Head shaven and prison attire hanging loosely from his skeletal body, Russian opposition leader, Alexei Navalny, appeared in court last week to appeal his conviction, wasting no time before rebuking Putin and his hold on power. “Your naked, thieving king wants to continue to rule until the end,” he declared through a blurry prison broadcast.
Navalny’s appeal was expectedly denied, but his accusation—that Putin will do anything to enshrine his power—has proven all too true.
In another Moscow court last week, a judge granted the Russian government’s request to suspend the activities of Navalny’s entire political organization, including his anti-corruption network that has exposed instances of theft and money-laundering by Putin and his regime. Shortly thereafter, the government added Navalny’s movement to a list of extremist organizations, putting them in the same category as groups like ISIS and Al Qaeda.
These rulings will shut down nearly 40 regional offices, as well as all social media sites belonging to the opposition. By declaring his movement “extremist,” the government now has the power to arrest and jail Navalny’s entire staff, and to punish all shows of support for Navalny’s movement. Everything from donating money, to retweeting a link to Navalny’s website, to just wearing a t-shirt with Navalny’s slogan, could now land his supporters in jail, charged with inciting or abetting extremism.
Recognizing that merely jailing Navalny is not enough to stop his movement, the regime has imposed the kind of repressive measures not seen since the darkest days of the Soviet Union.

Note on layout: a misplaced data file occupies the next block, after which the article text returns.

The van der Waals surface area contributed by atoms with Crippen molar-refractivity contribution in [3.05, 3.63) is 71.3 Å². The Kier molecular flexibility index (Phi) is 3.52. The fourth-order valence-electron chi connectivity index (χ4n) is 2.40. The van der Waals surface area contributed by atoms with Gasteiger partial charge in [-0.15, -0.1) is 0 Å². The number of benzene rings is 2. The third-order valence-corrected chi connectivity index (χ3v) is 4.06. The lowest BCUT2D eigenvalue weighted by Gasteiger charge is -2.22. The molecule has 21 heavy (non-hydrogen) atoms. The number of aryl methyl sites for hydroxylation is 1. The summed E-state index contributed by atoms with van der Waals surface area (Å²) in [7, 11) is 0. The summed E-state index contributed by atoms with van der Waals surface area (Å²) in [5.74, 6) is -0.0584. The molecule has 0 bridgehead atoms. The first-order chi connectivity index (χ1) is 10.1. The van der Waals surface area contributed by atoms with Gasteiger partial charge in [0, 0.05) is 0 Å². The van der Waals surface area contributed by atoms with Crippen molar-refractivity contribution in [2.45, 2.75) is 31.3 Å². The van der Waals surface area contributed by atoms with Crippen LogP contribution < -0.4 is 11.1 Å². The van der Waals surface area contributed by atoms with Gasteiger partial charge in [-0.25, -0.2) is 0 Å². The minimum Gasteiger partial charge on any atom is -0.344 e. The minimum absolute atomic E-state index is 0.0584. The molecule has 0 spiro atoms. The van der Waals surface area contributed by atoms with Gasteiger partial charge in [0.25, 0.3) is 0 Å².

What does Russia’s extremism law mean for democracy?
Authoritarian governments the world over follow the same playbook in criminalizing opposition under the guise of “national security” or “combatting hate.” Under a veneer of democracy and good intentions, dictators create vaguely-worded laws that can be weaponized to imprison anyone they please. There is always the shield of plausible deniability; that wasn’t a human rights defender I just jailed, they argue, but rather a terrorist. (Notably, in America, such ambiguous laws would likely be unconstitutional under the vagueness doctrine. The Due Process clauses of the US Constitution require that people have notice of “what is punishable and what is not.”)
In Venezuela, a writer that dared post an image criticizing the Venezuelan Attorney General was accused of “inciting hatred” and swiftly imprisoned. In Hong Kong, peaceful young protesters were arrested on charges of “terrorism” for challenging the Chinese regime.
In Russia, it may not be long before ordinary people must look behind their shoulder every time they speak, for fear that their comments may be perceived as “extremist.” Already, the Kremlin has used the same extremism law to criminalize people’s sincerely-held beliefs. Since 2017, more than 400 Jehova’s Witnesses have been charged with “extremism,” and dozens of them are serving long sentences.
Years ago, in the Soviet Union, the KGB would arrest and jail anyone found to be committing “ideological subversion”: their term for ideas that challenged communist dogma. After the establishment of a Russian democracy, many Russians believed the days of secret police were finally behind them. Now, Putin is using the exact same tactics as his authoritarian peers to maintain his iron grip on power, while the light of freedom in Russia grows dimmer by the day.